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The Catcher in the Rye

by J. D. Salinger
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Why did Holden's parents want to have him psychoanalyzed?

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Holden's parents wanted to have Holden psychoanalyzed because he broke all of the windows in the garage with his fist.

Holden even tried to break the windows on the car with his fists that summer as well. At that point, though, his hand was so broken and messed up that he couldn't do it. Holden tells readers that he broke all of those windows "just for the hell of it." That may be what Holden tells readers, but that is not the reason that he broke all of those windows.

Holden broke all of those windows because he was angry and sad at the fact that his younger brother, Allie, had died. Holden idealizes Allie. Allie was basically the perfect child according to Holden. Everybody liked Allie. He was friendly, intelligent, and kind to people.

You'd have liked him. He was two years younger than I was, but he was about fifty times as intelligent. He was terrifically intelligent. His teachers were always writing letters to my mother, telling her what a pleasure it was having a boy like Allie in their class. And they weren't just shooting the crap. They really meant it. But it wasn't just that he was the most intelligent member in the family. He was also the nicest, in lots of ways.

Unfortunately, leukemia killed Allie at the age of eleven. Holden broke all of those windows because he was angry at the injustice of Allie having to die. Holden's parents just didn't understand that for some reason, so they wanted to have him psychoanalyzed by a professional.

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Holden is not a stable personality.  We don't know much about his psychological state before his brother died, but afterwards he was a little emotionally unbalanced. He did not process the death of his brother very well (if anyone ever processes something like well) and the night Allie dies he sleeps in the garage and proceeds to break all the windows with his bare hands.  In addition, Holden has been getting drubbed out of all the nice, expensive, exclusive schools his parents keep getting him enrolled in.  For these reasons, his parents want to have him psychoanalyzed to see if they can determine what is "wrong" with him.  They don't seem to think that sending him away on his own for long periods of time has anything to do with his inability to get along in life.  Their solution is to turn to mental health professionals instead of perhaps giving him the attention he needs.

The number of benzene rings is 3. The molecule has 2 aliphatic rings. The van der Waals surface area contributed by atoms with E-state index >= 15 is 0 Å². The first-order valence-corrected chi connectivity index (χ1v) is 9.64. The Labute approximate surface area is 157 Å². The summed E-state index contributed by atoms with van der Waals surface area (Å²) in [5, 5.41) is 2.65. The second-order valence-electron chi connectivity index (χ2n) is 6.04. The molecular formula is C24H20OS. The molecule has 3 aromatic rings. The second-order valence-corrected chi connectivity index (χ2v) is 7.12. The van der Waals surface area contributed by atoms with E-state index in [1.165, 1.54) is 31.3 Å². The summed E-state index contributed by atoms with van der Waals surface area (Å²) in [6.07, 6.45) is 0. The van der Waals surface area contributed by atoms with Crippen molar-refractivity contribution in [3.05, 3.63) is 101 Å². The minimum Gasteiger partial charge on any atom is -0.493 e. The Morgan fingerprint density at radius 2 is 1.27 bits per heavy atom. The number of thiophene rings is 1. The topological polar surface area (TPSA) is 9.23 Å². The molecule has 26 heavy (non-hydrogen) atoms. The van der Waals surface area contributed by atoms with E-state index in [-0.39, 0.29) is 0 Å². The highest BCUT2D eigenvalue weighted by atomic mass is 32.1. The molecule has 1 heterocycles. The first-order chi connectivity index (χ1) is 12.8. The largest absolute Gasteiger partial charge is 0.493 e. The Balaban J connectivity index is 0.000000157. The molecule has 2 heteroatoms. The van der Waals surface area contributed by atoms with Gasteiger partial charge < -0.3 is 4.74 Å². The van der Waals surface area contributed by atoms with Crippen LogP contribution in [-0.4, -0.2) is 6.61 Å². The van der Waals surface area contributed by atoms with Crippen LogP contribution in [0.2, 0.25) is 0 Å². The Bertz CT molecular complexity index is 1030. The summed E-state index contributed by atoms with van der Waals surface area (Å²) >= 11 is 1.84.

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Holden's parents have to have him psychoanalyzed; he has a nervous breakdown following his chaotic weekend in New York.  His behavior leading up to the break-down is critical to their decision.

Holden himself admits on page one of the book that he had a mental breakdown.

"I'll just tell you about this madman stuff that happened to me around last Christmas just before I got pretty run-down and had to come out here and take it easy." (Salinger)   

He left school without permission and traveled to New York and did not let his family know that he was home.  He checks into a cheap hotel, gets beat up by a pimp, sneaks into his own apartment to see his sister and sneaks out before his parents see him.  He hides from them.

He seeks comfort at the home of a former teacher and thinks that he is making sexual advances at him, so he runs out in the middle of the night and ends up sleeping in the train station. 

Holden fantasizes about his death, sitting in the freezing Central Park almost wishing that he freeze to death. 

He tells his sister that he intends to hop on a bus and go west to work on a ranch.

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Holden's parents do not understand their son. Perhaps they are still dealing with the death of Allie, but they are aloof and cold. Their method of dealing with Holden is to keep sending him to different boarding schools instead of keeping him home and talking frequently with him about his feelings. They mistake the pains associated with growing up with psychosis and sending Holden to a psychiatrist is another way of pushing his problems onto someone else. Granted, his behavior is bizarre, but it didn't start that way. But, no one has taken the time, except Phoebe, to get to know and accept Holden. Like the ducks, he is frozen out of his parents' lives and their solution is to bring in a "professional" to "fix" him.

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